Loo Academy

How Long Should a 40-Gallon Water Heater Stay Hot?

Imagine running out of hot water in the middle of your shower, and immediately feeling the rush of cold water stinging your skin. Now, that is a chilly inconvenience no one wants to have.

A 40-gallon water heater is common for households with two to four people. You can often find these tanks in homes with 1.5 bathrooms. If you have a 40-gallon water heater at home that quickly runs out of hot water, you might have a problem.

wall hung water heater

Find out how long your 40-gallon water heater should stay hot, and why it could be running out of hot water faster than it should.

How Long Should a 40-Gallon Water Heater Stay Hot

As an estimate, the hot water inside a well-insulated tank should stay hot for a day or two when unused. Ideally, a 40-gallon water heater can provide hot water continuously for 45 minutes and up to an hour. In reality, this amount of time depends on several factors, including:

  • How hot do you prefer your shower water to be
  • The flow rate of the showerhead
  • How long do you typically take your showers
  • How well your tank insulated
  • The recovery rate of the water tank

How Many Hot Showers Can You Get from a 40-Gallon Water Heater

In general, a typical shower uses 10 gallons of water for each use. That means, on average, you can get up to four showers from a 40-gallon water heater within the same hour. That is provided you limit your hot water use to only the showers and no other appliances.

Typically, however, you use your hot water in the dishwasher, the laundry, or even the bathroom taps for washing your hands. All these activities and appliances can significantly deplete your hot water supply.

Sometimes, you can only get two showers if you like to stay in the shower for longer or when several people are taking a hot shower at the same house. Ultimately, how many hot showers you can get from a 40-gallon water heater depends on how much water you use in the shower and elsewhere in your house.

What Is Water Heater Recovery Time?

Your water heater’s recovery rate is the time it takes to heat the water inside the tank after all the hot water has been used. Water heater recovery time depends on the size of the water heater as well as the type of water heater you have.

Gas water heaters typically work faster compared to electric water heaters. For instance, a 40-gallon gas water heater can recover in about an hour, but a 40-gallon electric water heater takes twice as long.

Why Your 40-Gallon Water Heater is Running Out of Hot Water Too Fast

If your 40-gallon water heater seems to be running out of hot water too fast, ask yourself whether it has always been a problem or is it a recent issue.

In the first scenario, you may have always run out of hot water even after trying to limit how much hot water you use. Your 40-gallon water heater is simply not enough. It’s too small for your needs, and it’s best to upgrade to a bigger tank.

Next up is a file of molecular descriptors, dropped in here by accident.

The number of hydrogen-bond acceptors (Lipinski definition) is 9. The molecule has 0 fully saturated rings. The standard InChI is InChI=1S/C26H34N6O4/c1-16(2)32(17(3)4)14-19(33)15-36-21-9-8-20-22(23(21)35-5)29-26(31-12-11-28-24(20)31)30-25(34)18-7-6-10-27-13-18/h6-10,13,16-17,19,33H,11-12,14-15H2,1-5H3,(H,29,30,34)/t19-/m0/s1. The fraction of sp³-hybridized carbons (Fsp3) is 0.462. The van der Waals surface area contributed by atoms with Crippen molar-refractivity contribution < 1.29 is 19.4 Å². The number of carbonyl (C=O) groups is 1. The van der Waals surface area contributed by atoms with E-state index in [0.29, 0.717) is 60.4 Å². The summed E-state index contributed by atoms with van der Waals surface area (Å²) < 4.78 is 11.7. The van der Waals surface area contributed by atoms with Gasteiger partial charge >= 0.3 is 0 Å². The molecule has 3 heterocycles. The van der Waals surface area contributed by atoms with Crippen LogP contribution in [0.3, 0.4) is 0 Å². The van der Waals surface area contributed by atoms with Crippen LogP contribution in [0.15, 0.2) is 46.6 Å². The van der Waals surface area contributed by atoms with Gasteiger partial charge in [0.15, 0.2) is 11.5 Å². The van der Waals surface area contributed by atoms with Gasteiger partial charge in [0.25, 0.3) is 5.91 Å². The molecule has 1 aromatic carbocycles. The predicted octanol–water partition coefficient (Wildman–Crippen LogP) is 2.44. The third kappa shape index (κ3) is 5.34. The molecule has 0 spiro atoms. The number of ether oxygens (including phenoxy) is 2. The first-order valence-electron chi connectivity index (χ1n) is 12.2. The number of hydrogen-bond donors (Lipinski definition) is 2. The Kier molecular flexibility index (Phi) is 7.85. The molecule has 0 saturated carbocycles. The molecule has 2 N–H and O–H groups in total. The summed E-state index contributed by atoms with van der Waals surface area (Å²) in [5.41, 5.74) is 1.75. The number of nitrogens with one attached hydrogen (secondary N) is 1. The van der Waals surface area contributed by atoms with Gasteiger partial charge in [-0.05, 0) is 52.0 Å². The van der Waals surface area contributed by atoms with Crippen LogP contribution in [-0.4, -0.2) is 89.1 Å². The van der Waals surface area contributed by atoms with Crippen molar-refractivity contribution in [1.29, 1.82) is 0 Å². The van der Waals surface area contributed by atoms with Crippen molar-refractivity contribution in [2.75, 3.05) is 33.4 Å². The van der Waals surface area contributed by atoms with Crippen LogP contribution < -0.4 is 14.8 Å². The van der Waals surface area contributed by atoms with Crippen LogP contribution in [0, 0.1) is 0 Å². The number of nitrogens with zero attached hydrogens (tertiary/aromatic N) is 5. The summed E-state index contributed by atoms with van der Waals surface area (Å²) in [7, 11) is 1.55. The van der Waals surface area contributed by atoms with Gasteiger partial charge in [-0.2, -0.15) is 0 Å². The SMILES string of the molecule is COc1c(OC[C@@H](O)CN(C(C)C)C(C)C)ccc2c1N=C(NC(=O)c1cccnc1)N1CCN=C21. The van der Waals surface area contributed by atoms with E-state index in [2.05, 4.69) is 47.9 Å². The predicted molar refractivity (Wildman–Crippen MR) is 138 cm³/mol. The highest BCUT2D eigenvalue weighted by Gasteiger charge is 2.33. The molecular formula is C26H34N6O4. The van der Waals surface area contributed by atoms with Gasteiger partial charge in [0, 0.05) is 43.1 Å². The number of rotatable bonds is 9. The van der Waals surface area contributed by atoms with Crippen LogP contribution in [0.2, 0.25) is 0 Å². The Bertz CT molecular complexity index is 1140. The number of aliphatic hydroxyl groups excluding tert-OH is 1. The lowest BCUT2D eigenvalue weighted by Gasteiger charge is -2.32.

But if you experienced a lack of hot water only recently, you can have one of these problems.

  • Your Water Heater is Too Old. Water heaters lose their efficiency over time, so it stands to reason that your old water heater can’t properly or thoroughly heat the water anymore.

  • Thermostat Problems. Water heaters have a thermostat used to control the temperature of the heated water. You can set the thermostat to the ideal hot water temperature that you want, but sometimes, the thermostat can malfunction or break down. When that happens, it limits your water heater’s efficiency in heating the water to your preferred temperature.

  • Sediment Buildup. Unless you’re using filtered tap water, the water source that enters your home could carry sediment. These tiny mineral particles can build up at the bottom of the tank, and over time, the sediment buildup can reduce the amount of hot water your water heater can store.

When to Replace Your Water Heater Tank

It’s easy to forget to upgrade household appliances, such as a water heater, as the family grows. But suppose the number of people in your household increases. In that case, consider replacing your existing water heater with a bigger one to accommodate the growing needs of your family and keep everyone happy and comfortable.

Here are some figures to help you select an appropriate water heater tank for your home.

  • Two people or less: 30-40 gallons
  • 2-4 people: 40-50 gallons
  • 4-5 people: 50 to 60 gallons
  • Five or more people: 60 gallons or more

Also, consider adding an extra 10 gallons per additional person.

When to Replace the Entire Water Heater System

If you recently noticed that your 40-gallon water heater always runs out of hot water, it could be that the system is already too old to function efficiently. In this case, replacing the entire water heater system is your best option.

If your water heating system at home is ten years old or older and can no longer heat water as well as it once did, it’s time to replace it.

But if you do replace the entire unit, consider getting an upgrade to a bigger tank to accommodate everyone’s needs in your house. A tankless water heater is another option for larger households as it heats water as needed.